Yung Joon Jung, Peter Wong
Date of Award
Doctor of Philosophy
Department or Academic Unit
College of Engineering. Department of Mechanical and Industrial Engineering.
aluminum, carbon nanotube, electrical resistivity, ultrasonic powder consolidation, ultrasonic welding, vacancy concentration
Ultrasonic welding (USW) of metals is a widely used commercial process for bonding electrical connections in the solar, automobile and semiconductor industries. USW utilizes high strain rate plastic deformation to create a metallurgical bond but there is not a complete understanding of the bonding mechanisms. In the present work, the measured increase of electrical resistivity during ultrasonic deformation of aluminum indicated the generation of excess vacancy concentrations (Xv) orders of magnitude larger than equilibrium values. TEM observation of ultrasonically deformed aluminum revealed dislocation structures that reflected concurrent strain hardening and dynamic recovery. Dislocation loops were also observed indicating the generation of a large excess Xv during ultrasonic deformation. The very large amount of excess vacancies generated during ultrasonic deformation increases diffusion by orders of magnitude and as such may be an important bonding mechanism of USW. Gaining a better understanding of USW bonding mechanisms including the resulting effects of enhanced diffusion will help to determine the temperature-pressure parameters required to create full-density, metal powder composites using the ultrasonic powder consolidation (UPC) technique.
UPC is a recently developed method capable of consolidating full-density metal powder composites within a few seconds or less without the need for subsequent sintering. The present work utilized two different UPC techniques, the punch and packet methods, to create full density, pure aluminum and aluminum-matrix CNT composites. X-ray diffraction (XRD) results showed that no aluminum carbide (Al4C3) was formed during consolidation of UPC aluminum-CNT composites. Mixing of aluminum powder with 0.5, 1.0 and 2.0 wt.% CNTs showed that homogeneous dispersion of CNTs became more difficult with greater mass fraction of CNTs. As a result, CNT agglomerates within aluminum-1.0 and 2.0 wt.% CNTs composites created porosity in the microstructure that decreased microhardness and ductility. Aluminum-0.5 wt.% CNT composites contained lower amounts of CNT agglomerates and were cold rolled to create 90 µm thick foils that had twice the yield strength and a 10% increase in microhardness compared to pure aluminum rolled foils. The CNTs produced an increased strain gradient within the aluminum matrix resulting in greater work hardening during the rolling process.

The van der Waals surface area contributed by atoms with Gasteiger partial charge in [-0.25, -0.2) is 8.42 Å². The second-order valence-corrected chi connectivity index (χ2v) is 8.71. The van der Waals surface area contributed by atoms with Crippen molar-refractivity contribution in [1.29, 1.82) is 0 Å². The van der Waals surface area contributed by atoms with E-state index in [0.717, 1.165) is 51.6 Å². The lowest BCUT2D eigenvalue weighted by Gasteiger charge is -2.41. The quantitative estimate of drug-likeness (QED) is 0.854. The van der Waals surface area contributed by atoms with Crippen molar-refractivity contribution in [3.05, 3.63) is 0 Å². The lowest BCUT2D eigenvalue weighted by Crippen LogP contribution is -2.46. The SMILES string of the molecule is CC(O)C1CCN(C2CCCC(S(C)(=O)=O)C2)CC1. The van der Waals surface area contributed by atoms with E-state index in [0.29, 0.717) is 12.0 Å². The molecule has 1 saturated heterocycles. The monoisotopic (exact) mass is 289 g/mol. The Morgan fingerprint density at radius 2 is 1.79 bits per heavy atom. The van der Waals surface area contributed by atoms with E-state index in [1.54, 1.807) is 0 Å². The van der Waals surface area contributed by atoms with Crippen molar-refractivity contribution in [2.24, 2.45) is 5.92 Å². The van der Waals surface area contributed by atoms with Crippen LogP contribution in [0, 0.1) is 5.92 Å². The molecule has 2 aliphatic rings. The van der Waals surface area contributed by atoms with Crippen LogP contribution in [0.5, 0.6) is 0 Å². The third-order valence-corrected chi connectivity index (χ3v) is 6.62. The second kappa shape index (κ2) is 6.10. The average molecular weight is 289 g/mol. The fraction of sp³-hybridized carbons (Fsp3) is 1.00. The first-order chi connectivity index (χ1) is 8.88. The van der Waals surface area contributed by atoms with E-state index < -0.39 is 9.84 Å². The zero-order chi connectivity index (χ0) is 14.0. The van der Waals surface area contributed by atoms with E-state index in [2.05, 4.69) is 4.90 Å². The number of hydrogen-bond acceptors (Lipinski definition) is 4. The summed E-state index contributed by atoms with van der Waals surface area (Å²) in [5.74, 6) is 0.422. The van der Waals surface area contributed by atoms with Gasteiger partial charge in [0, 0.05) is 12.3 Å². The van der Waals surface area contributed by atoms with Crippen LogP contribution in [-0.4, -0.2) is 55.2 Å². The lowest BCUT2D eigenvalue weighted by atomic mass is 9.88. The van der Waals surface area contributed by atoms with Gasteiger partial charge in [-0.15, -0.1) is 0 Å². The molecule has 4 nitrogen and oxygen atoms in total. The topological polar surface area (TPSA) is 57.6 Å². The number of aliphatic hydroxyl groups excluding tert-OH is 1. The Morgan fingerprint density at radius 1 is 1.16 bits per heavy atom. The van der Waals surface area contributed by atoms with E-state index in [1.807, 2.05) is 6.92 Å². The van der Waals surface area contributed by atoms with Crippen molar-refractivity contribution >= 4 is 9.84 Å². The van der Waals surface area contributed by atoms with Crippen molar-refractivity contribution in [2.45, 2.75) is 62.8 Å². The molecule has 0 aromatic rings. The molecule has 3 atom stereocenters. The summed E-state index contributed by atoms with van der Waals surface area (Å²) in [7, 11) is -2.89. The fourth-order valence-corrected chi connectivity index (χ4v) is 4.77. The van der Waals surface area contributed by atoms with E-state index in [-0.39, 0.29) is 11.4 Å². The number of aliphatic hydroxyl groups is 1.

David Scott Colanto
Colanto, David Scott, "Electrical resistivity measurements to assess vacancy concentration in aluminum during ultrasonic deformation and vibratory consolidation of aluminum-carbon nanotube composites" (2010). Mechanical Engineering Dissertations. Paper 16. http://hdl.handle.net/2047/d20002067
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